It rubbed Hafiyz like sandpaper, fired his motivation. Romano had shown up at the house a number of times in the past several years, staying for as long as a few days and as short as a few hours. This time, he’d been off heroin for five days—no small feat, but he’d come farther before, only to fail. All of this, taken together, caused Hafiyz to punch the air in front of him as he waited in the hallway, watching the medics work. “We are gonna beat this thing!” he exclaimed stubbornly, trying to keep his voice low.
Now, a week after the incident, Romano’s gaze has become alert, showing more of his adult, weathered side. He’s approaching the two-week mark, and he’s thinking about the future. He talks with energy about enrolling at Yuba College, about learning a trade, earning a certificate, as other residents have done before. The guys keep up-to-date on Romano’s progress, helping him count the days.
The recovery program involves selecting a personal mentor, and Romano has told Craig that he’s considering asking him the favor. The only trouble, he says, is that Craig has no history with drug addiction. Craig is a strong presence, a man with a certain resolve and motivation—but he came to the house for different reasons, so realistically he can’t relate to Romano’s journey.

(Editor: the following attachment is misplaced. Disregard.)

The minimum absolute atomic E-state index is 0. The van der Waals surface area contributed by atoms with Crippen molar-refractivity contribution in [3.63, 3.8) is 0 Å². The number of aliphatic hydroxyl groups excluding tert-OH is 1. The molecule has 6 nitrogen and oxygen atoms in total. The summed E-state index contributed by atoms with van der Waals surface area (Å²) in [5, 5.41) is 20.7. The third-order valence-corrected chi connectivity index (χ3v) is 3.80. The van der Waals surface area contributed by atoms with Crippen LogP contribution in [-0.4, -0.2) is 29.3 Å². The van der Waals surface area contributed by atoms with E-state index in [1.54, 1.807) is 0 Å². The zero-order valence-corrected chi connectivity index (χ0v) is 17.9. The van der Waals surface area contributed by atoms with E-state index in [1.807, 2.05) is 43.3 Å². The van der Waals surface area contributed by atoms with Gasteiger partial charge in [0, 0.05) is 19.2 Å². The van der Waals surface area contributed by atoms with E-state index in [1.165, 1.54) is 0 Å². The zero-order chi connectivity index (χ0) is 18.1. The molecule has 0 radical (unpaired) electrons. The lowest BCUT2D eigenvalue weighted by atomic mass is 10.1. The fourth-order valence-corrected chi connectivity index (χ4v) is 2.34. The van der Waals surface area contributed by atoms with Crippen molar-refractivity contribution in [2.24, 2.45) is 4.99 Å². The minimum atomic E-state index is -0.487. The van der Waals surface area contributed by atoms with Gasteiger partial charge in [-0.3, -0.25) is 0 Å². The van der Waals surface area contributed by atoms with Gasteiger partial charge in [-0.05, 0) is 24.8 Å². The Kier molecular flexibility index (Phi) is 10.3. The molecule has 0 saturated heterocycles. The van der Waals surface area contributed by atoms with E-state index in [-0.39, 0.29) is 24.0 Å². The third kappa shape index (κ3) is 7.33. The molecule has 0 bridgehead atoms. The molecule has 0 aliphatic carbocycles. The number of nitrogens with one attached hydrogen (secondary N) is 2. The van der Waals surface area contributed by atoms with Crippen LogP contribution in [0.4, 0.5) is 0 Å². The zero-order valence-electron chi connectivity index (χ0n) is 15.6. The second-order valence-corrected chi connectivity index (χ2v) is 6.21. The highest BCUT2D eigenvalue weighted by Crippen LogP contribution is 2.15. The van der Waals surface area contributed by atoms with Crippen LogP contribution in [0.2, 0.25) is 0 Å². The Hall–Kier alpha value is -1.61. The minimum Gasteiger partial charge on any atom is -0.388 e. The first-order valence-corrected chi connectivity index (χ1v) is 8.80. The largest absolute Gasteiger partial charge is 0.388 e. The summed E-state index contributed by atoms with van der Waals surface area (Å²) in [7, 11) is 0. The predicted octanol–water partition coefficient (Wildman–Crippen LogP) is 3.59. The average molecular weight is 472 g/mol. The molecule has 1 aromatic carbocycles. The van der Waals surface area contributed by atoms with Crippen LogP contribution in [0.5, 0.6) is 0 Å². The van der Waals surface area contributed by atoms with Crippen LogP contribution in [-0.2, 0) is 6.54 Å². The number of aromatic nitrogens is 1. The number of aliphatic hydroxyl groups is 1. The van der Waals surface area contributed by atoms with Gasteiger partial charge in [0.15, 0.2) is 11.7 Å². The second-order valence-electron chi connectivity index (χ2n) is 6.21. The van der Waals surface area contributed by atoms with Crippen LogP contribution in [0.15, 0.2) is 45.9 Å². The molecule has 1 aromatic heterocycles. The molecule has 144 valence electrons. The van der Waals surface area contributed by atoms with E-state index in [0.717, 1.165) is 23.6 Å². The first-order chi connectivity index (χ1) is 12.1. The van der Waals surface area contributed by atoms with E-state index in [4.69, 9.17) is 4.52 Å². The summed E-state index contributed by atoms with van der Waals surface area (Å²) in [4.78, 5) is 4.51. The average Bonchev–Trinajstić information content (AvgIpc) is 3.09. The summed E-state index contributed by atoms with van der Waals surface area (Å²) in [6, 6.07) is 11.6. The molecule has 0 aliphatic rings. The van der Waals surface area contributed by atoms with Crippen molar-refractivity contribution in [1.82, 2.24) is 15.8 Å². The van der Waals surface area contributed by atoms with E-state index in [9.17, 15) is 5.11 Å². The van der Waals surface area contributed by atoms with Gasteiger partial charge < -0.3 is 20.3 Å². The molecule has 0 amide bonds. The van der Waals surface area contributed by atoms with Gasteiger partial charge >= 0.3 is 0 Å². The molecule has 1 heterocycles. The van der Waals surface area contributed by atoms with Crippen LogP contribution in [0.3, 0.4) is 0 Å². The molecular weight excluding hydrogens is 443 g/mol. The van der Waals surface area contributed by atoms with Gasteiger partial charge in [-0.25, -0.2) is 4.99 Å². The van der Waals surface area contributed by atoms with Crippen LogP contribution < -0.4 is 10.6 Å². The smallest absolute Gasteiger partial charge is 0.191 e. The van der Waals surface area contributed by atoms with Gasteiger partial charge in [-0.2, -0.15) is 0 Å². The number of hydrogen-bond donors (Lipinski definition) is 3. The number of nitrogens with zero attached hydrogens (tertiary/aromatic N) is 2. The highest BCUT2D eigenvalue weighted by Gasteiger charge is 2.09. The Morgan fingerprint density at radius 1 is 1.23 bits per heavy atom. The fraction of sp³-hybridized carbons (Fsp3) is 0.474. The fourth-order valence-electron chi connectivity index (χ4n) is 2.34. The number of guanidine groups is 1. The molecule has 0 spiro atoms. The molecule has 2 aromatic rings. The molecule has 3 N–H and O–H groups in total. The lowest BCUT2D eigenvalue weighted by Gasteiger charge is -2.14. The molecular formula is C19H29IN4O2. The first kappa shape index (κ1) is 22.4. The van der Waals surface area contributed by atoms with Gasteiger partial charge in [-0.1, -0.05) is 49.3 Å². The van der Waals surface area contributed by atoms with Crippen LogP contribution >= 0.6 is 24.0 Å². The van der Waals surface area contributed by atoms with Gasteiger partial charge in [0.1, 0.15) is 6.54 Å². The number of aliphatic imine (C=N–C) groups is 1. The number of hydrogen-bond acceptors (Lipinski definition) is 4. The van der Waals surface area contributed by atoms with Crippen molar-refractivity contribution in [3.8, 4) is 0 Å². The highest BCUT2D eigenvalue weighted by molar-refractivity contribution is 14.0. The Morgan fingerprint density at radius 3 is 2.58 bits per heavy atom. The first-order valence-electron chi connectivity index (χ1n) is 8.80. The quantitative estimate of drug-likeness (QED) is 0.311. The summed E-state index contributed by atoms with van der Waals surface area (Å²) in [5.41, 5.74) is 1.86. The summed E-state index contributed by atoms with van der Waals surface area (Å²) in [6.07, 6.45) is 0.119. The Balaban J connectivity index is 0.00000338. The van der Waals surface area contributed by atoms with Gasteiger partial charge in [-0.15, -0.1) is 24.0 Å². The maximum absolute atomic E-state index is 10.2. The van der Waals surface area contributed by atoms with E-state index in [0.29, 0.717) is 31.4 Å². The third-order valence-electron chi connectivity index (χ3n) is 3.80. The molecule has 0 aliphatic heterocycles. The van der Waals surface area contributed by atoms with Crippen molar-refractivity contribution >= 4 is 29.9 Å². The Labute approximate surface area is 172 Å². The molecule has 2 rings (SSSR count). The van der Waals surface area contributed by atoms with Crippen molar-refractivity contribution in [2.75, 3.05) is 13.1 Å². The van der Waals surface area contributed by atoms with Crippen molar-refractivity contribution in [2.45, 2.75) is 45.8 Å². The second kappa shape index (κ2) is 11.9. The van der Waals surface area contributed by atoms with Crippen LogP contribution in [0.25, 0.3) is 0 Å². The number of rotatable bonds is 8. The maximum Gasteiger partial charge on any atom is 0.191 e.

Craig is 58 years old. His troubles started a year and eight months ago, when his wife passed away and he began heading emotionally downhill, the pieces of his life soon crumbling away. He was sleeping on the sidewalk outside a Sacramento homeless shelter last spring when a storm erupted overhead. After pondering his despair for a time, he offered up a desperate prayer, he says—and looked skyward to see a lone cloud drifting north, against the wind.
That, Craig says, was an unmistakable sign from the Lord, saying “head north;” and so soon afterward he encountered Hafiyz visiting the shelter, spreading word about the House of Joseph, a place where he could find the support he needed to start fresh, 45 minutes north up the highway.
This afternoon before the meeting, Craig lingered in the front yard after the others had gone in, mothering the new lawn, which is beginning to sprout around the large shade tree fronting the house. He seems to feed on the high spirits as much as he contributes to them, and he places high hopes in the House of Joseph. That’s why he takes it hard when people start bickering over details. He winds up snapping at someone, like he’d done the previous day.
But now, after Hafiyz’s speech, things seem better again.